Introduction People differ with regard to how they react towards injustice. Some people are deeply concerned about injustice, they are more likely to interpret social situations in terms of justice, they experience strong negative emotions in the face of injustice, and they tend to ruminate longer about alleged injustice. Others are relatively insensitive towards injustice: Justice is not a frequent issue in their social lives, injustice is not emotionally disturbing or cognitively absorbing; those people are also less motivated to act against injustices. Justice Sensitivity has been shown to be a relatively stable and consistent personality variable that predicts how and when people react towards experienced or witnessed injustice (Mohiyeddini and Schmitt, 1997, Schmitt, 1996, Schmitt and Dörfel, 1999, Schmitt et al., 2005, Schmitt and Mohiyeddini, 1996 and Schmitt et al., 2009). People can experience justice-related situations from different perspectives (Mikula, 1994): They can be victims, beneficiaries, or observers of injustice. Accordingly, people can be justice sensitive from the victim’s perspective, the beneficiary’s perspective, and the observer’s perspective. Recent research has shown that these three justice sensitivity perspectives are positively intercorrelated, and that they all correlate positively with justice-related traits and attitudes, such as belief in a just world, belief in immanent and ultimate justice, and sense of injustice (Schmitt et al., 2005). On the other hand, the three perspectives correlate differently with other personality constructs and behavioral outcomes. More specifically, observer sensitivity and beneficiary sensitivity correlate positively with prosocial dispositions and other-related concerns such as empathy, social responsibility, modesty, or agreeableness, whereas victim sensitivity correlates positively with self-related concerns such as jealousy, neuroticism, vengeance, and paranoia (Schmitt et al., 2005). Furthermore, both vignette and experimental studies have shown that observer and beneficiary sensitivity correlate positively with prosocial behaviors such as solidarity with the disadvantaged and equal split offers in a dictator game, whereas victim sensitivity correlates positively with antisocial behaviors such as immoral choices in enticing situations and delinquent behavior in real life (Fetchenhauer and Huang, 2004 and Gollwitzer et al., 2005). The present study aims to clarify these asymmetries among justice sensitivity perspectives with regard to pro- and antisocial behavior. Specifically, we will investigate under which conditions victim sensitivity and observer sensitivity lead to pro- and antisocial behavior in a social dilemma situation. The theoretical framework underlying this research is the “sensitivity to mean intentions” (SeMI) model (Gollwitzer & Rothmund, 2009). A high sensitivity to mean intentions is defined as a particular readiness to respond to contextual cues suggesting that there is a danger of being exploited by others. The model posits that contextual meanness cues can evoke a state of suspiciousness and that people who are sensitive to mean intentions have a lower threshold for the activation of a suspicious mindset. In other words: For people who are sensitive to mean intentions, even slight cues of “meanness” can evoke a state of suspiciousness. In the present research, we assume that victim sensitivity is an indicator of sensitivity to mean intentions. In terms of regulatory focus theory (Higgins, 1997 and Higgins and Spiegel, 2004), suspiciousness involves a prevention focus, which is a regulatory state concerned with protection and safety (more generally, the absence or presence of negative outcomes). A suspicious mindset should have all social-cognitive features that are typical for a prevention focus, such as subtractive counterfactual thinking, a higher prevalence of more stable, universal, and personal attributions, a more conservative response bias, and a quicker, but also more tenacious goal-pursuit (Higgins & Spiegel, 2004). Most importantly, when a suspicious mindset is activated, people are more likely to behave uncooperatively and antisocially in order to prevent being exploited (Deutsch, 1958, Vohs et al., 2007 and Yamagishi and Sato, 1986). Since only slight contextual cues of meanness or untrustworthiness can evoke a suspicious mindset among people high in victim sensitivity, these people should be particularly likely to behave uncooperatively and antisocially when confronted with such cues. At that point, it is important to distinguish victim sensitivity from general trust. Trust has been defined as an “… expectancy held by an individual or a group that the word, promise, verbal or written statement of another individual or group can be relied upon” (Rotter, 1967; p. 651) or, more simply, as a general belief in human benevolence (Yamagishi & Yamagishi, 1994). The conceptual difference between general trust and victim sensitivity is that trust merely entails an expectancy regarding others’ benevolence, that is, a cognitive aspect, whereas victim sensitivity entails both a cognitive and a motivational aspect: People high in victim sensitivity are more likely to affix mean intentions to other people, but at the same time, they strongly disapprove of such intentions. For people high in victim sensitivity, the possibility that other people harbor mean intentions is highly aversive. This is what makes them more sensitive towards meanness cues. General trust, on the other hand, does not necessarily imply a motivational aspect, and therefore, no particular sensitivity towards cues of other persons’ alleged meanness ( Gollwitzer & Rothmund, 2009). The SeMI model also formulates conditions that mitigate the translation of suspiciousness into uncooperative behavior. These conditions can be features of the particular situation (such as the likelihood of being punished for behaving uncooperatively) or features of the person (such as high moral standards or a strong moral identity; cf. Aquino & Reed, 2002). Recent research suggests that moral identity (as one aspect of a person’s moral self-regulation) serves as a buffer against immoral judgments and behavior (Aquino, Reed, Thau, & Freeman, 2007). Observer sensitivity is assumed to be closely connected to one’s moral identity (Gollwitzer et al., 2005 and Schmitt et al., 2005). Thus, we expect that people high in observer sensitivity should refrain from behaving antisocially even if they have strong reason to believe that other people harbor mean intentions and that they might be exploited by others. The conceptual relations between contextual meanness cues, victim sensitivity, observer sensitivity, and uncooperative behavior are graphically depicted in Fig. 1. Moderator effects of victim and observer sensitivity according to the SeMI ... Fig. 1. Moderator effects of victim and observer sensitivity according to the SeMI model. Figure options Taken together, the present study aims to test three hypotheses. First, we expect that people high in victim sensitivity behave uncooperatively when they are confronted with only slight cues of meanness. Second, we expect that people high in observer sensitivity refrain from behaving uncooperatively even when they are confronted with strong cues of meanness. Third, general trust does not imply a heightened sensitivity towards mean intentions; thus, people low in trust should behave uncooperatively even if they are not confronted with any cues of meanness. These three hypotheses will be tested by means of social dilemma paradigm (Dawes, 1980, Komorita and Parks, 1996 and Messick and Brewer, 1983). Each individual involved in a social dilemma can decide to either cooperate or not (i.e., to “defect”). The payoff structure in a social dilemma is constructed such that the individual payoff is highest when a person defects while the others cooperate (“free-rider”), whereas the individual payoff is lowest when a person cooperates while the others defect (“sucker”). Thus, an individual’s decision whether to cooperate or to defect in a social dilemma is largely shaped by his or her expectation regarding the intentions and actions of others (Brann and Foddy, 1987, Dawes, 1980, De Cremer et al., 2001 and Kelley and Stahelski, 1970). In the present study, we manipulated to what extent individuals had reason to believe that other players in the social dilemma situation might defect. That is, we provided our participants with alleged information about the rate of “free-riders” in the game. This information was used as cues of meanness or untrustworthiness (see below).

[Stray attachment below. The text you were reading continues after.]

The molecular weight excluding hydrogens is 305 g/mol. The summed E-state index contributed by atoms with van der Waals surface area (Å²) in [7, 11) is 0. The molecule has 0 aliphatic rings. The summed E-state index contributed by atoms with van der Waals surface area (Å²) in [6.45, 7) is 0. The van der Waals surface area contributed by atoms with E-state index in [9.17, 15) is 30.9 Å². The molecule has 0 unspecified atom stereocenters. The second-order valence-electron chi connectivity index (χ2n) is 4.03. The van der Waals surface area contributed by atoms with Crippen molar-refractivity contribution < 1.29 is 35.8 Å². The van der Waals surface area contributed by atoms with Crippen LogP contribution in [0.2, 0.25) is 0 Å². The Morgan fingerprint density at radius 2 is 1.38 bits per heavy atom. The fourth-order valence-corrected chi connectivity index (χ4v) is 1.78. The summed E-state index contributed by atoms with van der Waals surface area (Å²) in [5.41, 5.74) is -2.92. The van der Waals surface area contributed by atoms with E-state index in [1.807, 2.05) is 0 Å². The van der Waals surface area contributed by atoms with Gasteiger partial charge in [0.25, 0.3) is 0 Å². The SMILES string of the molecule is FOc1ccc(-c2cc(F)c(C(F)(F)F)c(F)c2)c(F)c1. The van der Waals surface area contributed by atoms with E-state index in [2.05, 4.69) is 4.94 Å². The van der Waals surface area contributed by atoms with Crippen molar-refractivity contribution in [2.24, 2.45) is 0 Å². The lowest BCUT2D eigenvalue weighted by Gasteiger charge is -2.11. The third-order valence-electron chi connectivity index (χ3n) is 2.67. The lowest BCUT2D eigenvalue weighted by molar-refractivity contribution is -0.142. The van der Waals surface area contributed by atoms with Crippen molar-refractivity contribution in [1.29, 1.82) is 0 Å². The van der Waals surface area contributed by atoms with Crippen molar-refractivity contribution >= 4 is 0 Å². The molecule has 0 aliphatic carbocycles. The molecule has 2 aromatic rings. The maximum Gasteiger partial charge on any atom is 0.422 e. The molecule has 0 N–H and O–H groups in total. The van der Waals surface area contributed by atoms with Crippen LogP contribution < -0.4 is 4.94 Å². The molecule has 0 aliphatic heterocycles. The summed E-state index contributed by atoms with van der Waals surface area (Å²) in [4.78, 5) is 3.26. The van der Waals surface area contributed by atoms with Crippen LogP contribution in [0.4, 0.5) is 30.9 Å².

نتیجه گیری انگلیسی
3. Results 3.1. Average contribution and deviation from the equal division rule The three hypotheses were tested via moderated regressions. Experimental conditions were transformed into two dummy variables. Dummy_1 tested the contrast between the “no violators” and the “some violators” condition; Dummy_2 tested the contrast between the “no violators” and the “many violators” condition.2 Hypotheses 1 and 2 were tested simultaneously. Thus, victim sensitivity, observer sensitivity, and the interaction terms between the dummy variables and both justice sensitivity perspectives were included in the model. Victim sensitivity and observer sensitivity were standardized prior to computing interaction terms (Aiken & West, 1991). Table 1 lists all regression coefficients and the respective significance tests. Table 1. Results of regression analyses (Hypotheses 1 and 2). Effect Average deviation from the equal division rule Number of violations of the equal division rule β t β t Dummy_1 (contrast “no violators” vs. “some violators”) −0.14 −1.03 0.52 4.07⁎⁎ Dummy_2 (contrast “no violators” vs. “many violators”) −0.42 −3.24⁎⁎ 0.66 5.39⁎⁎ Victim sensitivity 0.04 0.36 −0.12 −1.12 Observer sensitivity −0.01 −0.09 0.10 0.96 Dummy_1 × victim sensitivity −0.30 −1.95⁎ 0.36 2.45⁎ Dummy_2 × victim sensitivity −0.22 −1.44 0.38 2.70⁎⁎ Dummy_1 × observer sensitivity 0.06 0.37 −0.25 −1.71 Dummy_2 × observer sensitivity 0.35 2.39⁎ −0.53 −3.92⁎⁎ Note: N = 324. All continuous variables (including dependent variables) are standardized. ⁎ p ⩽ .05. ⁎⁎ p ⩽ .01. Table options Overall, we found a main effect of our experimental manipulation with regard to the contrast between “no violators” and “many violators”, t(315) = 3.24; p = .001: Participants in the “no violators” condition contributed M = 11.95 tokens (SD = 2.99), which is 1.95 more than the equal division rule would prescribe. Participants in the “some violators” condition contributed M = 11.57 tokens (SD = 3.70), and participants in the “many violators” condition contributed M = 10.57 tokens (SD = 2.90). Thus, in all three conditions, participants contributed, on average, more than the equal division rule would have prescribed (M = 1.34; SD = 3.24). More importantly, and in line with our first hypothesis, there was a marginally significant interaction between Dummy_1 and victim sensitivity, t(315) = 1.95; p = .05: Among people high in victim sensitivity, those in the “some violators” condition contributed less than those in the “no violators” condition, whereas there was no such effect among people low in victim sensitivity. The interaction between Dummy_2 and victim sensitivity, on the other hand, was not significant, which implies that participants contributed less in the “many violators” compared to the “no violators” condition, irrespective of how victim-sensitive they were, t(315) = 1.44; p = .152. Conditional expected means for standard deviation scores of ±1 on victim sensitivity are graphically depicted in Fig. 2 (Panel A). Average deviation from the equal division rule by experimental condition and ... Fig. 2. Average deviation from the equal division rule by experimental condition and victim sensitivity (Panel A) and observer sensitivity (Panel B). Figure options In line with our second hypothesis, we found that the effect of our experimental manipulation (Dummy_2) was also moderated by observer sensitivity, t(315) = 2.39; p = .018: Among people low in observer sensitivity, those in the “many violators” contributed less than those in the “no violators” condition, whereas no such effect was found among people high in observer sensitivity. In other words: People high in observer sensitivity contributed more than the equal division rule would prescribe, even after having been confronted with a relatively large number of violators. Conditional expected means for standard deviation scores of ±1 on observer sensitivity are graphically depicted in Fig. 2 (Panel B). Hypothesis 3 was tested with an independent regression model. This model included the effects of the two dummy variables, general trust (standardized), and the interaction terms Dummy_1 × general trust and Dummy_2 × general trust. However, besides a main effect of Dummy_2 (see above), no other effects were significant (p > .33). Thus, as expected, general trust did not interact with the experimental manipulation. Unexpectedly, however, general trust did not even have a main effect on the average deviation from the equal division rule, β = .05; t(315) = 0.06; p = .96. 3.2. Number of violations The number of rounds in which participants violated the equal division rule ranged between 0 and 4 (M = 1.06; SD = 1.22). Again, Hypotheses 1 and 2 were tested simultaneously, whereas Hypothesis 3 was tested independently. The regression coefficients and respective significance tests for the model testing Hypotheses 1 and 2 are reported in the right column of Table 1. 3 Overall, we found a strong main effect of our experimental manipulation: Participants in the “some violators” (M = 1.22; SD = 1.29) and those in the “many violators” condition (M = 1.39; SD = 1.26) violated the equal division rule more often than those in the “no violators” condition (M = 0.58; SD = 0.94). Both dummy variables had significant main effects (Dummy_1: t(315) = 4.07; p < .001; Dummy_2: t(315) = 5.39; p < .001). More importantly, and in line with our first hypothesis, the interaction effect between Dummy_1 and victim sensitivity was significant, t(315) = 2.45; p = .015. People high in victim sensitivity violated the equal division rule more often in the “some violators” condition compared to those in the “no violators” condition. Among people low in victim sensitivity, the experimental manipulation did not influence the number of violations. Conditional expected means for standard deviation scores of ±1 on victim sensitivity are graphically depicted in Fig. 3 (Panel A). Number of rounds in which the equal division rule was violated by experimental ... Fig. 3. Number of rounds in which the equal division rule was violated by experimental condition and victim sensitivity (Panel A) and observer sensitivity (Panel B). Figure options In line with our second hypothesis, we found a significant interaction effect between Dummy_2 and observer sensitivity, t(315) = 3.92; p < .001: People high in observer sensitivity were less likely to violate the equal division rule independent of how many violators they were confronted with, whereas people low in observer sensitivity violated the equal division rule more often when they were confronted with “many” violators. Conditional expected means for standard deviation scores of ±1 on observer sensitivity are graphically depicted in Fig. 3 (Panel B). In line with our third hypothesis, we found that general trust only had a negative main effect on the number of violations (β = .21; t = −2.24; p = .03). Thus, the higher participants scored on general trust, the less likely they were to violate the equal division rule. More importantly, and consistent with our reasoning, general trust did not significantly interact with our experimental manipulation (p ⩾ .09).